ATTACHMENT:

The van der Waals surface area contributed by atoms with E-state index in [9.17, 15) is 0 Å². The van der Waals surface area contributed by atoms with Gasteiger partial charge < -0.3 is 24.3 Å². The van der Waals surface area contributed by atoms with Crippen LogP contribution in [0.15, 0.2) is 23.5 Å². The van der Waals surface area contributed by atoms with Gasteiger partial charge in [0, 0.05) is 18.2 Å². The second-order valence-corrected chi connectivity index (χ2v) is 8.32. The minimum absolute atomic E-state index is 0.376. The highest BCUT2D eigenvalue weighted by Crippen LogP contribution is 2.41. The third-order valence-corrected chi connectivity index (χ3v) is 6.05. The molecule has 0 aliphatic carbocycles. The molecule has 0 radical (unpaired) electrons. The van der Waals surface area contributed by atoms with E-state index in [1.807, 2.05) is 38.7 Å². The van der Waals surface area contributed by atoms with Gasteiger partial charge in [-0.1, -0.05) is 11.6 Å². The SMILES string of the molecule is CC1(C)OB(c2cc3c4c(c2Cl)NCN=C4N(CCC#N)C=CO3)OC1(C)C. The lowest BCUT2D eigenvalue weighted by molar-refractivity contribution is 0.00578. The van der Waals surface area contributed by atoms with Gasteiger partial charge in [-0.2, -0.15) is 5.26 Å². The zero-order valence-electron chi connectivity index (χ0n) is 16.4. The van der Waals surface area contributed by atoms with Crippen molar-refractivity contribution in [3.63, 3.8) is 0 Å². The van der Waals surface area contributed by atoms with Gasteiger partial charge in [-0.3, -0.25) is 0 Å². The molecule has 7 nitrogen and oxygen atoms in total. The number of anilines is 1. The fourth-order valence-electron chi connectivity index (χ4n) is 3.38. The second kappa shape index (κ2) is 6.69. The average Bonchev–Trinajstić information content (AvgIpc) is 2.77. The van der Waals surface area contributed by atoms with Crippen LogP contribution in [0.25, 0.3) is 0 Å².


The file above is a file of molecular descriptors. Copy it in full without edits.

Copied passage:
The van der Waals surface area contributed by atoms with E-state index in [9.17, 15) is 0 Å². The van der Waals surface area contributed by atoms with Gasteiger partial charge < -0.3 is 24.3 Å². The van der Waals surface area contributed by atoms with Crippen LogP contribution in [0.15, 0.2) is 23.5 Å². The van der Waals surface area contributed by atoms with Gasteiger partial charge in [0, 0.05) is 18.2 Å². The second-order valence-corrected chi connectivity index (χ2v) is 8.32. The minimum absolute atomic E-state index is 0.376. The highest BCUT2D eigenvalue weighted by Crippen LogP contribution is 2.41. The third-order valence-corrected chi connectivity index (χ3v) is 6.05. The molecule has 0 aliphatic carbocycles. The molecule has 0 radical (unpaired) electrons. The van der Waals surface area contributed by atoms with E-state index in [1.807, 2.05) is 38.7 Å². The van der Waals surface area contributed by atoms with Gasteiger partial charge in [-0.1, -0.05) is 11.6 Å². The SMILES string of the molecule is CC1(C)OB(c2cc3c4c(c2Cl)NCN=C4N(CCC#N)C=CO3)OC1(C)C. The lowest BCUT2D eigenvalue weighted by molar-refractivity contribution is 0.00578. The van der Waals surface area contributed by atoms with Gasteiger partial charge in [-0.2, -0.15) is 5.26 Å². The zero-order valence-electron chi connectivity index (χ0n) is 16.4. The van der Waals surface area contributed by atoms with Crippen molar-refractivity contribution in [3.63, 3.8) is 0 Å². The van der Waals surface area contributed by atoms with Gasteiger partial charge in [-0.3, -0.25) is 0 Å². The molecule has 7 nitrogen and oxygen atoms in total. The number of anilines is 1. The fourth-order valence-electron chi connectivity index (χ4n) is 3.38. The second kappa shape index (κ2) is 6.69. The average Bonchev–Trinajstić information content (AvgIpc) is 2.77. The van der Waals surface area contributed by atoms with Crippen LogP contribution in [0.25, 0.3) is 0 Å².